Trouble-eyed VIPs rode tons of white sand through the Etrier de Paris equestrian center in the leafy suburbs of Paris on Tuesday morning, past lines of spinning wheels and inflatable capsules as nature, fashion and art mingled.
The dreamscape had been specially designed for fall-winter by artist Xavier Veilhan, who had adorned Chanel’s indoor merry-go-round with a gargantuan silver mobile. There were guests – including Marion Cotillard and Keira Knightley – gaping.
Haute couture is the centuries-old Parisian tradition of producing bespoke clothing at exorbitant prices for the world’s wealthiest women.
Here are some highlights of today’s fall-winter 2022 collections:
The sweetness of Chanel
With a somewhat incongruous drum rendition via video recording, Chanel ambassador Pharrell Williams excitedly kicked off the proceedings before the “real” show – to soft music and even softer form.
Soft colours, lines and shapes, punctuated by moments of dazzling buttons, fluttering feathers and large hats, was Virginie Viard’s simple formula. The French designer was in a sweet mood for couture this season, hinting at subtle twists.
A loose pastel green skirt suit opened up, lined with intricately sparkling crystal buttons crafted by the devotee’s world-renowned atelier. It gave rise to embroideries and punctilious jacquards on loose coats in speckled mint and sand with often oversized or rolled-up collars, loaded with an 80s air. A-line coats with heavy swag, low waists and trendy pockets , meanwhile, introduced subtle tensions – alongside hems and fringes in contrasting patterns.
Still, the best looks were the ones that kept it to a minimum. An olive green ribbed dress with a clean strap over the flared bust at the bottom – in an artful take on a mermaid dress. It towed a perfect line between sport and chic.
Still, there’s a feeling Viard has been playing it safe since replacing Karl Lagerfeld, who died in 2019.
It must be couture week when, to the honking of annoyed motorists in the tangled traffic, the paparazzi skid through the sand for a wink at the celebrity call.
Keira Knightley, 37, arrived at the distant Chanel show amid the greatest commotion. The actress, who has been an ambassador for the house for 21 years, arrived in a velvet and lace halterneck LBD by Chanel, accessorized with sunglasses and her husband, British musician James Righton.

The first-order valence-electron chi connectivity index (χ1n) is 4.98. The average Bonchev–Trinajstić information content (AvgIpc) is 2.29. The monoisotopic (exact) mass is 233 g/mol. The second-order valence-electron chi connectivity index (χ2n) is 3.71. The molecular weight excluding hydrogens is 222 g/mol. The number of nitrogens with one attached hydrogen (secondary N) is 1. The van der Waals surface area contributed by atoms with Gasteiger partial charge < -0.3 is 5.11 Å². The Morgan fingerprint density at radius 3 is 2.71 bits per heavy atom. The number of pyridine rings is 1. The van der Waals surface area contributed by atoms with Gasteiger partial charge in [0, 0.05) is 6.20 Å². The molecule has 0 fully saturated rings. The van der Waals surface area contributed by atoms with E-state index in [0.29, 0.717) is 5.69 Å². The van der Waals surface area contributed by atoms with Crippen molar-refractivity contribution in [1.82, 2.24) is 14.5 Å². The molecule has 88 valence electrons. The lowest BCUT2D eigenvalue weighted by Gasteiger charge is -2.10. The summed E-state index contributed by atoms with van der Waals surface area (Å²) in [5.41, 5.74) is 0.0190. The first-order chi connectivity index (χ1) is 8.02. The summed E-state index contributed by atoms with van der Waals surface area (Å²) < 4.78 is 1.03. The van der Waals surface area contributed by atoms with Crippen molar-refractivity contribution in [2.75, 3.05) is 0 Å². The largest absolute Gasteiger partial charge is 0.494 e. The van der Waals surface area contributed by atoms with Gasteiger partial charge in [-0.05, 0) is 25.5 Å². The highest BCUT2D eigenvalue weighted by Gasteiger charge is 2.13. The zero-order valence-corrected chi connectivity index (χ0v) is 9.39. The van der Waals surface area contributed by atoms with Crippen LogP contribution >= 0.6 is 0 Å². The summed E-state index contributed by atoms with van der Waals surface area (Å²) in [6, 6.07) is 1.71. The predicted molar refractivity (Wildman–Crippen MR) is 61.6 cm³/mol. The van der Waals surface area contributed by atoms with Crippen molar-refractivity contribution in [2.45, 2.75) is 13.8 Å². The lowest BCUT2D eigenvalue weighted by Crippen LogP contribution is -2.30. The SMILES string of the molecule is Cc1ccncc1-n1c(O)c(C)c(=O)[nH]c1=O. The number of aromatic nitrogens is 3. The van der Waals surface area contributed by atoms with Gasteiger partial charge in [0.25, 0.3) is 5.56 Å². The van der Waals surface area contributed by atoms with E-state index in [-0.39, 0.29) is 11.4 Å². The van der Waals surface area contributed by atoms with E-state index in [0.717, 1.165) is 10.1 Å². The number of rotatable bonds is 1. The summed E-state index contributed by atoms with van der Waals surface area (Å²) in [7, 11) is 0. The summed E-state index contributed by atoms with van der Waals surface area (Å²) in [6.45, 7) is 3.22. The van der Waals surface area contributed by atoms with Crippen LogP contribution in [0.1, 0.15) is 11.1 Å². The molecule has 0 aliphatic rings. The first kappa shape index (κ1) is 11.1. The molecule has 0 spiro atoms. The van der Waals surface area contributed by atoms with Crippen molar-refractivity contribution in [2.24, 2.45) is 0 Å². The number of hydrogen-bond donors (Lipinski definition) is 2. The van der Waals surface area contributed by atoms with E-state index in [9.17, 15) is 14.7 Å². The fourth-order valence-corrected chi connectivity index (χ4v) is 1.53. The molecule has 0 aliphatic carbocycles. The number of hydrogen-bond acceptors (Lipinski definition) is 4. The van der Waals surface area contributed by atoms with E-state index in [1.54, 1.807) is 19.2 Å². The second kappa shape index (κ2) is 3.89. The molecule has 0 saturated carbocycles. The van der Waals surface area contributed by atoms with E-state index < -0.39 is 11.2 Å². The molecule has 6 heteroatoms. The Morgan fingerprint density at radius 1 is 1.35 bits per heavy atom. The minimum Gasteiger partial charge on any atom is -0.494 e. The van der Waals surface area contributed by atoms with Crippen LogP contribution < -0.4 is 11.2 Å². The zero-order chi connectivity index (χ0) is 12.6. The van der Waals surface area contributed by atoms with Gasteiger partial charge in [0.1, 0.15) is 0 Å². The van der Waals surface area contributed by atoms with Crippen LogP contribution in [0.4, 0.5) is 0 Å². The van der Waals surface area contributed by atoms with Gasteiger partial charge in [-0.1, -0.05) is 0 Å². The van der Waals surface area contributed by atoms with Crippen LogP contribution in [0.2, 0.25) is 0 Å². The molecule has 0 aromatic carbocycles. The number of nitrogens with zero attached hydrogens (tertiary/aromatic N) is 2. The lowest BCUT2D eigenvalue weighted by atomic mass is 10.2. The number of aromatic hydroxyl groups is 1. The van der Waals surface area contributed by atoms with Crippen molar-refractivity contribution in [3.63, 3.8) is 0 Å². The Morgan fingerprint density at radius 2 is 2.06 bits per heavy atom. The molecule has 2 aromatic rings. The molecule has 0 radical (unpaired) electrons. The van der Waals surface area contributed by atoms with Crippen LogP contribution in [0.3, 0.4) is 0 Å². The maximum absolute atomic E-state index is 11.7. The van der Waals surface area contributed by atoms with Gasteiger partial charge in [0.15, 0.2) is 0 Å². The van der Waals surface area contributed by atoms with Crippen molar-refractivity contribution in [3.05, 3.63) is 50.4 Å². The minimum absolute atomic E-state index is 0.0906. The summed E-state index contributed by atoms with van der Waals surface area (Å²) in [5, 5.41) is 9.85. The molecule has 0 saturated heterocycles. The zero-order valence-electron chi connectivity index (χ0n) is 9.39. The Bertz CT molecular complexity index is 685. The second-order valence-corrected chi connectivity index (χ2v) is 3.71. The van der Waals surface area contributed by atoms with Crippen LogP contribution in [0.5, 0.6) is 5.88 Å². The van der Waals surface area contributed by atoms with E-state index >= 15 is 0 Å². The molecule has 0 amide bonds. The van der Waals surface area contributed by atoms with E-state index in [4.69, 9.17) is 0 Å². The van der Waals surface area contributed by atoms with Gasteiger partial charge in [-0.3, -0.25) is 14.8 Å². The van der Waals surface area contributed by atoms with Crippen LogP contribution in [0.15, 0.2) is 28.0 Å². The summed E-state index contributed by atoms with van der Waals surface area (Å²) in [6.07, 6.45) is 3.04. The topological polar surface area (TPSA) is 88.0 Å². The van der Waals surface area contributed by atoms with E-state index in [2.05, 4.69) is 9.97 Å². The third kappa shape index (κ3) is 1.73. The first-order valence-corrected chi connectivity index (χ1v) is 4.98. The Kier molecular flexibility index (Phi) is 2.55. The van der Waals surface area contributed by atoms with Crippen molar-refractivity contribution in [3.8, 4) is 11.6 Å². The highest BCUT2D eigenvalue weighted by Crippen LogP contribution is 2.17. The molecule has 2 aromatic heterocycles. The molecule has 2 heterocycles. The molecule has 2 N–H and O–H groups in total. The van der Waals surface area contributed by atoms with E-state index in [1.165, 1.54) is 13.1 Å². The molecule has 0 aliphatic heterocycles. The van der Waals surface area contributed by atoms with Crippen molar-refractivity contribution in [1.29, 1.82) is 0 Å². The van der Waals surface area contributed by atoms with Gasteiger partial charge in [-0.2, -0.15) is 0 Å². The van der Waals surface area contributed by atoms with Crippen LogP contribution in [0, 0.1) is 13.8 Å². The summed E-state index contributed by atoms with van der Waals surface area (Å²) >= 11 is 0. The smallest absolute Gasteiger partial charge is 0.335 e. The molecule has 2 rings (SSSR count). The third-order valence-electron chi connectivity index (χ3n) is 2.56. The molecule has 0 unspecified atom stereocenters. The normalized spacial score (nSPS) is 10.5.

Oscar-winning French actress Marion Cotillard rocked a more casual ensemble, consisting of a striped Chanel shirt and black micro mini, declining the interviews. Actresses Sigourney Weaver, Clemence Poesy and Maggie Gyllenhaal also joined – cheering vigorously as the designer walked out during the finale.
Alexis Mabille Blooms
French designer Alexis Mabille was in top form for a timeless couture collection that never forgot its whimsy.
Draped dresses in lush pastel silks caressed the body, quivering slightly as they were presented on the catwalk of dazzling indigo fabric.
Flowers were never far from the world of Mabille design – literally and figuratively.
A pastel gray silk dress had a curved center slit at the knee so the hemline cascaded in pleats like an opening flower. Her upper bib was made of intricate white lace like the veins of a petal under a microscope.
Then came flashes of whimsical fashion design – like a huge silk flower headdress made of countless shimmering petals.
Men’s fashion reigns in Paris
Fashion insiders in the front row comment on how Paris Menswear Week – held June 21-26 – was as lively as this week’s VIP-filled couture. And exceptionally so. Couture traditionally surpasses menswear in terms of attention and celebrity presence. But could that be a thing of the past?
From Justin Timberlake to K-pop sensations BTS, the presence of celebrities alone in the Spring Summer 2023 menswear season was enough to rival this week’s couture. And that signals higher than normal levels of attention in the glossy press and online.
This gear shift – or fashion leveling off – comes as the men’s luxury brand portfolio has overtaken womenswear in terms of growth more generally with more and more eyeballs on the men’s runway.
Of particular note is the proliferation of American menswear brands, which now choose to show across the Atlantic in Paris to capitalize on the attention. After the ill-fated New York Men’s Fashion Week – launched in 2016 and then canceled due to dwindling attendance – reports have noted how myriad US houses such as Thom Browne, Amiri, Greg Lauren, KidSuper and Rhude have chosen to present their drawings in the City of Light.
Armani launches into art deco
A cross-pollinated geometric runway show with soft geometry for Giorgio Armani. This couture season, the Italian fashion legend wanted to “give new space to sparkle and frivolity” by drawing inspiration from the world of Polish Art Deco painter Tamara de Lempicka.
On the catwalk, the peak of the Art Deco graphic movement, the 1930s, is evoked through silhouette graphics. Art Deco is a movement created in reaction to Art
replacing the undulating forms of the latter with geometry.
A gray silk jacket had the oriental feel fashionable at that time with a silver linear trim. Elsewhere, swirls adorned the busts of dark fitted column dresses, while earrings and necklaces were chunky and graphic.
As always, Armani showcased his signature shoulders, shimmering organzas and satins, and shimmering sparkles in the longest-seen collection of the entire season. There were a total of 92 looks.